Located opposite the Milner Plaza on Museum Hill in Santa Fe, New Mexico, the Santa Fe Botanical Garden celebrates and cultivates the rich botanical biodiversity of the region across 12 acres of beautiful landscapes.
Designed by landscape architect W. Gary Smith, and covering more than 12 acres with breath-taking views of the surrounding mountains, the gardens consist of impressive and unique collections – all of which highlight distinct elements of New Mexico's rugged terrain and spectacular flora. The Orchard Gardens are home ranks of fruit trees flanked by a beautiful green meadow garden, while the Ojos y Manos: Eyes and Hands boasts the century-old Kearny’s Gap Bridge. The best way to experience the wealth of natural biodiversity within the gardens is to take a free guided tour, which is offered daily by local experts. A Temporary Visitor’s Center and Garden Shop are open year-round for information and a range of garden items. CDC information for travelers. Hours/availability may have changed.
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The Santa Fe Botanical Garden was founded in 1987 as a vision of a small group of local gardeners, botanists, and environmentally oriented citizens. As the botanical garden grew, it took on a 35-acre site with a spring-fed pond called the Leonora Curtin Wetland Preserve, which is home to a remarkable diversity of fauna and flora, including riparian plants, birds, and invertebrates. In 2001, the 1,350-acre Ortiz Mountains Educational Preserve was acquired by the Santa Fe Botanical Garden, and in 2006, the Santa Fe Botanical Garden received 11 acres of land from the City of Santa Fe and created the Santa Fe Botanical Garden at Museum Hill.
The Santa Fe Botanical Garden is made up of the Santa Fe Botanical Garden at Museum Hill, the Leonora Curtin Wetland Preserve, and the Ortiz Mountains Educational Preserve.
2.The Santa Fe Botanical Garden at Museum Hill
The Santa Fe Botanical Garden at Museum Hill features a Meadow Garden, a Shrub Rose and Lavender Walk, a North and South Ramada, Perennial Borders, a Meadow Garden Sculpture, and an Orchard. Ojos y Manos: Eyes and Hands presents a place to explore ethnobotany – the shared history of humans and plants in northern New Mexico – through hands-on experiences and observation. Designed by landscape architect W. Gary Smith, this interactive learning space will serve as the epicenter for the Garden’s educational programming, including art, cooking, science, and weaving. The area features two exploration places, three dedicated outdoor classrooms, and a 100-seat learning pavilion, along with tiered gardens for annual crops, and other ethnobotanical plantings.
The gardens also feature a network of walking trails set out on eight acres of the Arroyo de Los Pinos, including the Main Trail, which stretches from the Old Pecos Trail to the Orchard, Courtyard, and Naturalistic Gardens. Several secondary trails wind through the Arroyo de Los Pinos and meet the Main Trail in various spots.
The famous Kearny’s Gap Bridge has been relocated to the Santa Fe Botanical Garden at Museum Hill as a fitting tribute to the iconic New Mexican Bibb family. Built in 1913 by the Missouri Valley Bridge and Iron Company, the bridge is 62-foot long and 16-foot wide free-span, steel, subdivided Warren pony truss bridge and an iconic piece of history.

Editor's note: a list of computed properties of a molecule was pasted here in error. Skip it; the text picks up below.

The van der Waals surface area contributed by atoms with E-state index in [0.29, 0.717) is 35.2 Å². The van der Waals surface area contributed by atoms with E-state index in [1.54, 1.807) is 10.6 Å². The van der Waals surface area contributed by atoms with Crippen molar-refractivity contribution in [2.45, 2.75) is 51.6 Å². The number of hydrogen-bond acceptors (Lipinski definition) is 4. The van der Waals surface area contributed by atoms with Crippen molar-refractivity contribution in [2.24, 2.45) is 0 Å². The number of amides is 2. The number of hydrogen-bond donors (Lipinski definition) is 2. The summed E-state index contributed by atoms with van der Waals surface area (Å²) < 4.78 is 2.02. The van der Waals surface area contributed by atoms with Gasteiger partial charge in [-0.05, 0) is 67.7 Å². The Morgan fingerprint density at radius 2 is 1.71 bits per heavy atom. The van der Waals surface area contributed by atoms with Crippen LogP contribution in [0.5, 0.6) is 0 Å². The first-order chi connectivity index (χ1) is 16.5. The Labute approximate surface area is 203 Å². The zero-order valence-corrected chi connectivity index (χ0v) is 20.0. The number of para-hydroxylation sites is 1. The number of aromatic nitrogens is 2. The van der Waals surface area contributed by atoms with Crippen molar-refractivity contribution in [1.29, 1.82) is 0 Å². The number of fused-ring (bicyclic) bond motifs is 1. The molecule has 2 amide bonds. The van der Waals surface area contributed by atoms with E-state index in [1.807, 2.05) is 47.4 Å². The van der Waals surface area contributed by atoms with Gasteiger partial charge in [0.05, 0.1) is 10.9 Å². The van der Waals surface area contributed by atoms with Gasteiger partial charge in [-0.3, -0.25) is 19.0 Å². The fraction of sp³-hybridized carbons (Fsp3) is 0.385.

3.The Leonora Curtin Wetland Preserve
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Named after naturalist Leonora Scott Muse Curtin who came to New Mexico in 1889 and used locally grown herbs to treat the sick and injured, the Leonora Curtin Wetland Preserve is a 35-acre nature preserve situated next to El Rancho de las Golondrinas in La Cienega. Located south of Santa Fe and home to a bountiful diversity of plants and wildlife, the Preserve features three distinct plant communities or zones, namely riparian/wetland, transitional, and dry uplands. Guided nature walks of the Leonora Curtin Wetland Preserve are offered the first and third Saturday from 10:00 am, and no reservations are needed.
The Terence S. Terr Botanical and Horticultural Library is home to over 2,000 books on botany, horticulture, botanical history, regional flora, and landscaping, along with other literary treasures. The Library is open to the public Monday through Friday from 9:00 am to 5:00 pm.
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The Santa Fe Botanical Garden offers a wide variety of educational programs for visitors of all ages, both of the sites, including the Santa Fe Botanical Garden at Museum Hill and the Leonora Curtin Wetland Preserve. Adult programs include botany classes and workshops, garden tours, lectures, and guided hikes and walks, while youth and family programs include Garden Sprouts, Arts Alive!, Wetland Wanderings, Tuesday Family Mornings.
The Santa Fe Botanical Garden is located at 715 Camino Lejo in Santa Fe and is open to the public seven days a week from 9:00 am to 5:00 pm from April through October, and Thursday through Sunday from 11:00 am to 3:00 pm from November through March. The Garden Shop is located in the temporary Visitor Center at the front entrance to the Garden and sells a variety of books, garden tools, clothing and scarves, home décor, and garden-related gifts, all of which are inspired by the natural world.
715 Camino Lejo, Santa Fe, NM 87505, USA, website, Phone: 505-471-9103
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Things to Do in Santa Fe, NM: Santa Fe Botanical Garden
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